Funchal wishes to strengthen its people’s connection to their territory, develop new skills, learn about nutrition, sustainability and local food heritage, and empower the community for pursuing a better life. They have chosen to do so through four different pilot projects.

First, the city allocates every year 550 garden lots to citizens to encourage families to produce their own vegetables.

Second, they have set up a workshop venue where school children can learn about food sustainability through a series of subjects: the cycle of life, the life of the ants, the Mediterranean and the EAT planetary diet, and the regeneration of old native crops like ‘xixero’ is promoted, the importance of plant-based meals, among others.

Thirdly, school children are regularly taken to visit the farmers’ markets to learn about food.

Lastly, a partnership between the city, the local seed bank, and the University was created to preserve the agro-diversity of the Madeira archipelago.




Fort de la Bastille, Grenoble, France, (c) Benoit Morganti

The Grenoble Metropole (49 municipalities) has set up a discussion group to debate, reassess and raise awareness on the importance of shifting into more sustainable and healthy diets in their municipalities. As a result, they have created a range of activities for their yearly event: “The Month of Food Transition”, whose theme was “Eat less and better meat” in 2022.

Moreover, they are also supporting the change of the food served in school canteens to healthier and more sustainable meals. The food waste management in school canteens is also being closely addressed.

Last but not least, they have developed a Food and Agriculture Strategy towards a Common Food Policy. A consultation group composed of several stakeholders was created to discuss ways to stimulate a more sustainable and healthier food system. Their main goal is to halve greenhouse gas emissions by 2050.




Groningen, Netherlands, (c) Alexei Maridashvili

Groningen has many key assets to offer, one of them being “Westpark”, a thriving food park around “Tuin in de Stad” where food production, educational gardens and a food forest (a piece of agricultural land where fruit trees, bushes, and vegetables are intergrown and benefit from one another) attract a wide community. In that amazing park, people can grow their crops, cook and eat in a convivial way.

Another perk about the city is its social restaurant, that is connected to a kitchen garden “Toentje/Bie de Buuf where food education is promoted. The social restaurant does not only make healthy food accessible to everyone, but its urban vegetable garden produces fresh vegetables and herbs to supply the city’s food bank. What’s more, the restaurant is used to educate the community on food sustainability through social workshops, dedicated classes for school kids, and the promotion of artisanal shops.

Also, the city recently published ‘Samen koken in Groningen’, a cookbook that will be used at community centers to enhance citizens’ cooking skills and food education. The book is written in accessible language and the ingredients are easy to find in the food bank and budget supermarkets.




Galleria Vittorio Emanuele II, Milan, Italy, (c) Ouael Ben Salah

Since the development of Milan’s urban food policy in 2015, the improvement of the school canteen system has become a priority for the city.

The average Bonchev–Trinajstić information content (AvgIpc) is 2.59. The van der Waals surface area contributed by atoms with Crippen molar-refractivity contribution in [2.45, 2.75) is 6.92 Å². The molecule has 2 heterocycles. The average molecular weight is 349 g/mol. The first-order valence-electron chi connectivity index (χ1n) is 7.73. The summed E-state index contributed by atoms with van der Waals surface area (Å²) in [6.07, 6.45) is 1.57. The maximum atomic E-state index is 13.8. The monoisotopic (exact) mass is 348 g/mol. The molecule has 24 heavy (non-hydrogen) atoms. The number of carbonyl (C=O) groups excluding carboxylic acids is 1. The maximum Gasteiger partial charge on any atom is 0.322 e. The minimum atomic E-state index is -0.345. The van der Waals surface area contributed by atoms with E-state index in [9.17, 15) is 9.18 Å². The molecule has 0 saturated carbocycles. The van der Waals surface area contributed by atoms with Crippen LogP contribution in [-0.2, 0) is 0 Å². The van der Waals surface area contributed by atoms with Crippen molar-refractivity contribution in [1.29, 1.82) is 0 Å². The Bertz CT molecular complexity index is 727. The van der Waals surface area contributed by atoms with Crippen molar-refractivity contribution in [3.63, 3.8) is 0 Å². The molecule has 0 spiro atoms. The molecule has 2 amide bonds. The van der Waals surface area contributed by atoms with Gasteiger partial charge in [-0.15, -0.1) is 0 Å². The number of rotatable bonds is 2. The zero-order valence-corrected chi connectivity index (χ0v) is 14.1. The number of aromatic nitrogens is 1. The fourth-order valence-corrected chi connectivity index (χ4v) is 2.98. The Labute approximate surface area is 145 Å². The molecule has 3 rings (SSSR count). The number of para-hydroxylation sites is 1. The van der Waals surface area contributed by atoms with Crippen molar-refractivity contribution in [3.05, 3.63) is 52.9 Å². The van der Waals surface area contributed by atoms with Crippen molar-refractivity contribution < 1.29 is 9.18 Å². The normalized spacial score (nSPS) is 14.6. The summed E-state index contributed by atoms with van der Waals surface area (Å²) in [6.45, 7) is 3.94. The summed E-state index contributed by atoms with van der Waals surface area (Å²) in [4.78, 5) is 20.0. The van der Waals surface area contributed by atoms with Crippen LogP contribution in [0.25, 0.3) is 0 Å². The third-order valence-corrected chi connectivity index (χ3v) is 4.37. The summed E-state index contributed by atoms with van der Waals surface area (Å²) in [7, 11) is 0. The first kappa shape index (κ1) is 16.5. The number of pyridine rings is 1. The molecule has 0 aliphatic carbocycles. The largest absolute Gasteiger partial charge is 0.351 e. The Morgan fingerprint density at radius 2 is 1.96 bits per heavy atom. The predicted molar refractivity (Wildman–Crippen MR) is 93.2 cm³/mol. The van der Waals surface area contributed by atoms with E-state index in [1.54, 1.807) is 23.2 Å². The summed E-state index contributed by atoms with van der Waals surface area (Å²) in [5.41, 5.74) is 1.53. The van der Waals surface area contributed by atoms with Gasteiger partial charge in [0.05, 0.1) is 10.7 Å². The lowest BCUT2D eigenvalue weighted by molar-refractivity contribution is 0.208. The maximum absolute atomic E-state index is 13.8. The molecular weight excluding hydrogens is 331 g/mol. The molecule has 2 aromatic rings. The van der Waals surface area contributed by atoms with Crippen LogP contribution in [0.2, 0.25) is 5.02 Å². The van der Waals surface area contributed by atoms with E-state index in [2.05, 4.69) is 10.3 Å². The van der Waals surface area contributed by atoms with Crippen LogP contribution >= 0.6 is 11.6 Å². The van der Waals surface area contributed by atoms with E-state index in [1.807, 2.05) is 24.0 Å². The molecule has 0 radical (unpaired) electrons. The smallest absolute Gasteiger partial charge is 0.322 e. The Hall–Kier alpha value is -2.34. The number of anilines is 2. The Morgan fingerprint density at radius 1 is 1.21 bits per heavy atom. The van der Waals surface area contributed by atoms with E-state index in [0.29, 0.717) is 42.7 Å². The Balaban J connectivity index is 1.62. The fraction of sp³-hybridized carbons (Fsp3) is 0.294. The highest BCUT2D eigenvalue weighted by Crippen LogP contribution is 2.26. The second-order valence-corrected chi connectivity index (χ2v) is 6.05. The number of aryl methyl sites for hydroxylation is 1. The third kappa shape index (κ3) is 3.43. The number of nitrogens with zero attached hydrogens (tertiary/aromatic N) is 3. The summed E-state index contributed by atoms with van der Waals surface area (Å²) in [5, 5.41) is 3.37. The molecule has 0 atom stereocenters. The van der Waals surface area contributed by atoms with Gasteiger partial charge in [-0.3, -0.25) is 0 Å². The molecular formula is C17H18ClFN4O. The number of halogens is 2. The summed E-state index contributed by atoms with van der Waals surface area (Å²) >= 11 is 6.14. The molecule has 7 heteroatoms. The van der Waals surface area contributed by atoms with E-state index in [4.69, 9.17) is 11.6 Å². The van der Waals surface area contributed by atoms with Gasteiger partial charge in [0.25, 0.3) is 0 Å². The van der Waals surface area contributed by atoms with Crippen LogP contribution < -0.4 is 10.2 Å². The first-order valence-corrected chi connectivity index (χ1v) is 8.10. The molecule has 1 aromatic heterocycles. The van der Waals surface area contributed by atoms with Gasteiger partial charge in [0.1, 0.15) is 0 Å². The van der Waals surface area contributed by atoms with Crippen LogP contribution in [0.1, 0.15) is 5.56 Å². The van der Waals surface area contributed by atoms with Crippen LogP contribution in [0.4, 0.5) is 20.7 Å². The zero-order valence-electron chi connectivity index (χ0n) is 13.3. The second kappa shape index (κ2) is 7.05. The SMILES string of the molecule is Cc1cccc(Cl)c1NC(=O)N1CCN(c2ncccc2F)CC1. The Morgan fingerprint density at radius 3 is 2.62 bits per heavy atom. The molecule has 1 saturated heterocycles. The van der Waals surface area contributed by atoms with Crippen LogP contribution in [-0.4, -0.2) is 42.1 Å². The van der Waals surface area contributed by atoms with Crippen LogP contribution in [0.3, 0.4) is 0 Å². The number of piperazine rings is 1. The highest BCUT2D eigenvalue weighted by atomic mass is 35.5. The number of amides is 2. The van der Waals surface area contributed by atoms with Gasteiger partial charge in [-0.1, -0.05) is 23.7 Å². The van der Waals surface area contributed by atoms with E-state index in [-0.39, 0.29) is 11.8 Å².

In its pilot project, the city of Milan is committing to reduce the total amount of food waste and loss generated in the school canteen system to reach zero food waste, through nudging activities for the kids to reduce their leftovers and by reducing the amount of disposables.

The city is also working on innovative ways to use organic waste of canteens and cooking centers as biofuel. A feasibility study is being carried on.




Tirana, Albania, (c) Mario Beqollari

Like many cities of the “Food Trails” project, they aim at making school menus healthier, incorporating traditional foods, while developing a guidance to discourage kids from leaving school during lunchtime to access fast food.

Tirana also has its eye on improving food donations. The city distributes 600 packages of food twice a day to people in need and is trying to supply more nutritious food donations. Restaurants and food businesses are also being encouraged to redistribute their food surplus to the social centers. One of their pilot project’s main outcomes will be the creation of a mobile app that alerts social centers when and where there is surplus food available.

But the city also takes to heart to showcase its traditional products, which it does by organizing food fairs. During these fairs, nutritional advice is given to citizens to inspire them to pursue healthier diets. Since the beginning of the project, six of these fairs already took place in Tirana.




Warsaw Old Town, Warsaw, Poland, (c) Elijah G

Warsaw has dedicated its pilot project entirely to the reduction of food waste. Even though the city had to reevaluate its priorities due to the War in Ukraine, and the subsequent refugee crisis (800,000 people reached the city in a few weeks), the work with the Food Trails never stopped and the priority remained the same – preventing food waste for different target groups (small and medium-sized restaurants for instance).

They also aim to optimize food redistribution in the food aid sector. If at the beginning of the refugee crisis, the city was working intensely with its citizens to guarantee food to all the newcomers in a non-organized way, they have now improved their system, and ensure that the connection between donors and beneficiaries is made.